Netbooks aren't dead, but they're not quite the hip topic of discussion they were a few years ago. The focus on cost conscious computing hasn't changed since the introduction of the first netbook, but the maturity of tablets has. Intel still sees the netbook segment as a profitable one (for itself) through 2012, although I'm fully expecting the line between netbook and convertible tablet to blur after the launch of Windows 8. 

Atom has been at the heart of nearly all netbooks since the segment's inception. We've seen only one major platform shift since then: from the original 2008 Atom platform to Pine Trail. Pine Trail integrated the GPU and memory controller without significantly changing the Atom architecture. Today Intel is officially announcing its next major netbook platform shift: Cedar Trail.

While the original Atom and Pineview (Pine Trail's Atom) were built on Intel's 45nm process, Cedar Trail moves to 32nm. Cedar Trail's SoC shrinks to 56mm2, finally making it smaller than AMD's Zacate APU. The underlying CPU architecture hasn't really changed, nor have cache sizes (512KB L2 per core) or clock speeds (1.66GHz and 1.86GHz parts available), so what this is really about is a reduction in power consumption. 

There are three Atom CPUs being offered as a part of Cedar Trail: the N2600, N2800 and D2700. Just as before, the N-series are for netbooks while the D-series are for desktops. All of the Cedar Trail Atoms are dual-core parts, but they all slot into the same power envelope as the old single-core Pine Trial platforms (5 - 8W). The only exception is the D2700 which is a 10W platform. Note that this is the total TDP for the Atom SoC + the NM10 Express chipset (providing USB, LAN, PCIe, etc...). 

The spec breakdown is below:

Given the same number of cores and the same clock speeds, CPU performance shouldn't go up compared to Pine Trail. Since everything is now dual-core we should see a boost at the low end, but I wouldn't expect to see CPU performance that's better than Zacate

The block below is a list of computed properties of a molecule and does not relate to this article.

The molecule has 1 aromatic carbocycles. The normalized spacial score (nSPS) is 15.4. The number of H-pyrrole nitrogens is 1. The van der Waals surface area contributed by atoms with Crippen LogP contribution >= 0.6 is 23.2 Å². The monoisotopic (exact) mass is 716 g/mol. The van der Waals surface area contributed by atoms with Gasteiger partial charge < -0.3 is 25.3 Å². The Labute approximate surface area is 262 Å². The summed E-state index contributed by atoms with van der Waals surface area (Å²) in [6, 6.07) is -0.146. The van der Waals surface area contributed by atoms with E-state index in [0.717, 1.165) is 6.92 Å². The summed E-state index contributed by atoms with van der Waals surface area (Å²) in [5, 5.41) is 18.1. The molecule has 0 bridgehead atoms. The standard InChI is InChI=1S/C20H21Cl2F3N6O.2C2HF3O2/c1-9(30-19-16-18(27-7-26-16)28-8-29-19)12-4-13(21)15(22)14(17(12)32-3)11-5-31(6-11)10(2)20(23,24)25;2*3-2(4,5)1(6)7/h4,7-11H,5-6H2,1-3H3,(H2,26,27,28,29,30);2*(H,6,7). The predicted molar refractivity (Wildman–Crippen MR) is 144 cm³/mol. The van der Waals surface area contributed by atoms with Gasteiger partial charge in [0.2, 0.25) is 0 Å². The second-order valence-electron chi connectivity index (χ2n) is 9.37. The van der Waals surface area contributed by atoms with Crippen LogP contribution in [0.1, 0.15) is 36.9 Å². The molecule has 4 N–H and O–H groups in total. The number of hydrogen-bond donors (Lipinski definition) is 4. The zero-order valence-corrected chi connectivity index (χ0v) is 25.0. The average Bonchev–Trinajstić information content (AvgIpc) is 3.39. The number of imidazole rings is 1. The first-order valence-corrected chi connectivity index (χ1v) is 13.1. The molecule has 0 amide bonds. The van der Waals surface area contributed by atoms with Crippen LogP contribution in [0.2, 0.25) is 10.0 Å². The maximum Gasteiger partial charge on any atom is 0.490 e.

Cedar Trail now supports DDR3-800 and 1066 (up from 667MHz max data rates before). The bigger change is the GPU. The GMA 3150 used in Pine Trail was an Intel Gen graphics derivative (45nm GMA 3100), however Cedar Trail now features a PowerVR SGX 545 sourced from Imagination Technologies. At 640MHz in the N2800, we've never seen the SGX 545 run at anywhere near this clock speed before so it'll be interesting to see how well it performs. Intel is claiming a > 2x GPU performance improvement compared to the GMA 3150 in Pine Trail in 3DMark 06. The big question is Windows driver maturity, but we'll find out soon enough as systems based on Cedar Trail are in production now and are expected to ship in early 2012. Expect to see Cedar Trail netbooks from ASUS, Acer, HP, Lenovo, Samsung and Toshiba for starters.

The new graphics block also includes support for H.264 video decode acceleration (we're still digging for specifics) as well as Intel Wireless Display technology. Note that WiDi support will vary depending on the system and price point:

Intel is expecting the vast majority of Cedar Trail netbooks to be sold in the $199 - $229 price point. At $299 is where you'll likely find features like WiDi as well as potentially fanless designs. Don't expect any of those new form factors at $399 until the later part of next year, likely coinciding with Windows 8's release.

Overall the addition of HD video decode support and lower power consumption are both nice features to have, but I'm skeptical as to whether this will be enough to carry Intel based netbooks throughout the majority of 2012. Atom is in dire need of an architecture update (something we'll get in 2013) and the netbook as a platform is in need of a refresh. I do hope to see some manufacturers taking risks with slim, fanless Cedar Trail based designs next year but we'll have to wait and see if they're any good.